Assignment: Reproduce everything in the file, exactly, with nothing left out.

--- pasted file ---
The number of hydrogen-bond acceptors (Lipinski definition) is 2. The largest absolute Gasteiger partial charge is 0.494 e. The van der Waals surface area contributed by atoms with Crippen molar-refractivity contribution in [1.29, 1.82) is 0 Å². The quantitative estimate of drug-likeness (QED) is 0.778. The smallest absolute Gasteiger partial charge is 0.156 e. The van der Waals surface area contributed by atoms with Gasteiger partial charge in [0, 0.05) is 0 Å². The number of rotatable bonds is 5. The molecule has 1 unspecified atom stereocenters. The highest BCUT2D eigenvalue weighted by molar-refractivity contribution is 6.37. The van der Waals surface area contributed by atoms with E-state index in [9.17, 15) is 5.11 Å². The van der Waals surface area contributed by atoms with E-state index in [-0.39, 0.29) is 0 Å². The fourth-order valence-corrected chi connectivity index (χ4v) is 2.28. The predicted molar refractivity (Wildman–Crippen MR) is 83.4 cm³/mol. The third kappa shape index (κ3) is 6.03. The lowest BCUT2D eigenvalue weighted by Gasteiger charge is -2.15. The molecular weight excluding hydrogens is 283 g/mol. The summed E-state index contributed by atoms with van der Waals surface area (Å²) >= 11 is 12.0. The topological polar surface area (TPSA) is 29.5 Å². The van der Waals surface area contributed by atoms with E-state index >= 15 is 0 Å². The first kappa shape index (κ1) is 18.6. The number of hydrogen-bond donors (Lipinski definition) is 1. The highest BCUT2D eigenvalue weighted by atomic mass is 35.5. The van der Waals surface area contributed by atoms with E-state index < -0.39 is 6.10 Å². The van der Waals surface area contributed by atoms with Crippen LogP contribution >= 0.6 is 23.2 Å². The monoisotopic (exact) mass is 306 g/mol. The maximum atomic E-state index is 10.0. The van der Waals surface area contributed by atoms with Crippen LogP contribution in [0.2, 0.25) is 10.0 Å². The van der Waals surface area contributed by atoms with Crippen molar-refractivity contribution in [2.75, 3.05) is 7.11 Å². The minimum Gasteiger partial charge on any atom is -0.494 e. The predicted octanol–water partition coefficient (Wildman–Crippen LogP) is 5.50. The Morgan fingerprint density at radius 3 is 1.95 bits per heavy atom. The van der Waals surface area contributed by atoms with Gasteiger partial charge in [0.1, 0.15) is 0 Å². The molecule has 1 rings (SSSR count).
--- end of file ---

The number of hydrogen-bond acceptors (Lipinski definition) is 2. The largest absolute Gasteiger partial charge is 0.494 e. The van der Waals surface area contributed by atoms with Crippen molar-refractivity contribution in [1.29, 1.82) is 0 Å². The quantitative estimate of drug-likeness (QED) is 0.778. The smallest absolute Gasteiger partial charge is 0.156 e. The van der Waals surface area contributed by atoms with Gasteiger partial charge in [0, 0.05) is 0 Å². The number of rotatable bonds is 5. The molecule has 1 unspecified atom stereocenters. The highest BCUT2D eigenvalue weighted by molar-refractivity contribution is 6.37. The van der Waals surface area contributed by atoms with E-state index in [9.17, 15) is 5.11 Å². The van der Waals surface area contributed by atoms with E-state index in [-0.39, 0.29) is 0 Å². The fourth-order valence-corrected chi connectivity index (χ4v) is 2.28. The predicted molar refractivity (Wildman–Crippen MR) is 83.4 cm³/mol. The third kappa shape index (κ3) is 6.03. The lowest BCUT2D eigenvalue weighted by Gasteiger charge is -2.15. The molecular weight excluding hydrogens is 283 g/mol. The summed E-state index contributed by atoms with van der Waals surface area (Å²) >= 11 is 12.0. The topological polar surface area (TPSA) is 29.5 Å². The van der Waals surface area contributed by atoms with E-state index >= 15 is 0 Å². The first kappa shape index (κ1) is 18.6. The number of hydrogen-bond donors (Lipinski definition) is 1. The highest BCUT2D eigenvalue weighted by atomic mass is 35.5. The van der Waals surface area contributed by atoms with E-state index < -0.39 is 6.10 Å². The van der Waals surface area contributed by atoms with Crippen LogP contribution >= 0.6 is 23.2 Å². The monoisotopic (exact) mass is 306 g/mol. The maximum atomic E-state index is 10.0. The van der Waals surface area contributed by atoms with Crippen LogP contribution in [0.2, 0.25) is 10.0 Å². The van der Waals surface area contributed by atoms with Crippen molar-refractivity contribution in [2.75, 3.05) is 7.11 Å². The minimum Gasteiger partial charge on any atom is -0.494 e. The predicted octanol–water partition coefficient (Wildman–Crippen LogP) is 5.50. The Morgan fingerprint density at radius 3 is 1.95 bits per heavy atom. The van der Waals surface area contributed by atoms with Gasteiger partial charge in [0.1, 0.15) is 0 Å². The molecule has 1 rings (SSSR count).